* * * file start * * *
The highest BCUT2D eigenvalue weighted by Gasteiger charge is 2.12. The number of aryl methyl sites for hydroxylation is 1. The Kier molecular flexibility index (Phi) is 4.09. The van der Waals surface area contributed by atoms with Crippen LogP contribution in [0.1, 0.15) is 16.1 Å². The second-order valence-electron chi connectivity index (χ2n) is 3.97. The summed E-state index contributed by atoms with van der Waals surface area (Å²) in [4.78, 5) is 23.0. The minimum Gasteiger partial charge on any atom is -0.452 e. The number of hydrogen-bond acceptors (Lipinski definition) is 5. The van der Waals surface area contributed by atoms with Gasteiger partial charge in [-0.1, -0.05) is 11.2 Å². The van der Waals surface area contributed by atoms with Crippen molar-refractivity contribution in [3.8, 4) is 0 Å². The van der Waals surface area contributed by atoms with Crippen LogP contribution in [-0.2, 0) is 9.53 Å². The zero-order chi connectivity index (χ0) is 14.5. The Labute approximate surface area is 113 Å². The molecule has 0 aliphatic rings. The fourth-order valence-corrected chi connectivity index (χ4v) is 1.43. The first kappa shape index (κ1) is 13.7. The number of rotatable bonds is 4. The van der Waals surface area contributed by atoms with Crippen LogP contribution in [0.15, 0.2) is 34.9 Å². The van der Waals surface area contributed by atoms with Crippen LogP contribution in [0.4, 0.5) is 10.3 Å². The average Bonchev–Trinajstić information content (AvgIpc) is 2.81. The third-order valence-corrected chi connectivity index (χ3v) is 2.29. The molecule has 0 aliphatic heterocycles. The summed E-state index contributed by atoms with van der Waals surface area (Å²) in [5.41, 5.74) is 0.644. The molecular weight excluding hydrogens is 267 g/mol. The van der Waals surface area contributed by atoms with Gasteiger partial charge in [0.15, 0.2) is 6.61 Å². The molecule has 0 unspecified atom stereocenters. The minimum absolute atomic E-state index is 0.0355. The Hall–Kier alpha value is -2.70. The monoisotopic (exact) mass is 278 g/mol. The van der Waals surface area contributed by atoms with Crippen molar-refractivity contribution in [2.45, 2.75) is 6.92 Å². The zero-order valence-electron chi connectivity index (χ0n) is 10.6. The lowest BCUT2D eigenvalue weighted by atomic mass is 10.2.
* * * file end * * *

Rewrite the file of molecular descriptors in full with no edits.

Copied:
The highest BCUT2D eigenvalue weighted by Gasteiger charge is 2.12. The number of aryl methyl sites for hydroxylation is 1. The Kier molecular flexibility index (Phi) is 4.09. The van der Waals surface area contributed by atoms with Crippen LogP contribution in [0.1, 0.15) is 16.1 Å². The second-order valence-electron chi connectivity index (χ2n) is 3.97. The summed E-state index contributed by atoms with van der Waals surface area (Å²) in [4.78, 5) is 23.0. The minimum Gasteiger partial charge on any atom is -0.452 e. The number of hydrogen-bond acceptors (Lipinski definition) is 5. The van der Waals surface area contributed by atoms with Gasteiger partial charge in [-0.1, -0.05) is 11.2 Å². The van der Waals surface area contributed by atoms with Crippen molar-refractivity contribution in [3.8, 4) is 0 Å². The van der Waals surface area contributed by atoms with Crippen LogP contribution in [-0.2, 0) is 9.53 Å². The zero-order chi connectivity index (χ0) is 14.5. The Labute approximate surface area is 113 Å². The molecule has 0 aliphatic rings. The fourth-order valence-corrected chi connectivity index (χ4v) is 1.43. The first kappa shape index (κ1) is 13.7. The number of rotatable bonds is 4. The van der Waals surface area contributed by atoms with Crippen LogP contribution in [0.15, 0.2) is 34.9 Å². The van der Waals surface area contributed by atoms with Crippen LogP contribution in [0.4, 0.5) is 10.3 Å². The average Bonchev–Trinajstić information content (AvgIpc) is 2.81. The third-order valence-corrected chi connectivity index (χ3v) is 2.29. The molecule has 0 aliphatic heterocycles. The summed E-state index contributed by atoms with van der Waals surface area (Å²) in [5.41, 5.74) is 0.644. The molecular weight excluding hydrogens is 267 g/mol. The van der Waals surface area contributed by atoms with Gasteiger partial charge in [0.15, 0.2) is 6.61 Å². The molecule has 0 unspecified atom stereocenters. The minimum absolute atomic E-state index is 0.0355. The Hall–Kier alpha value is -2.70. The monoisotopic (exact) mass is 278 g/mol. The van der Waals surface area contributed by atoms with Crippen molar-refractivity contribution in [2.45, 2.75) is 6.92 Å². The zero-order valence-electron chi connectivity index (χ0n) is 10.6. The lowest BCUT2D eigenvalue weighted by atomic mass is 10.2.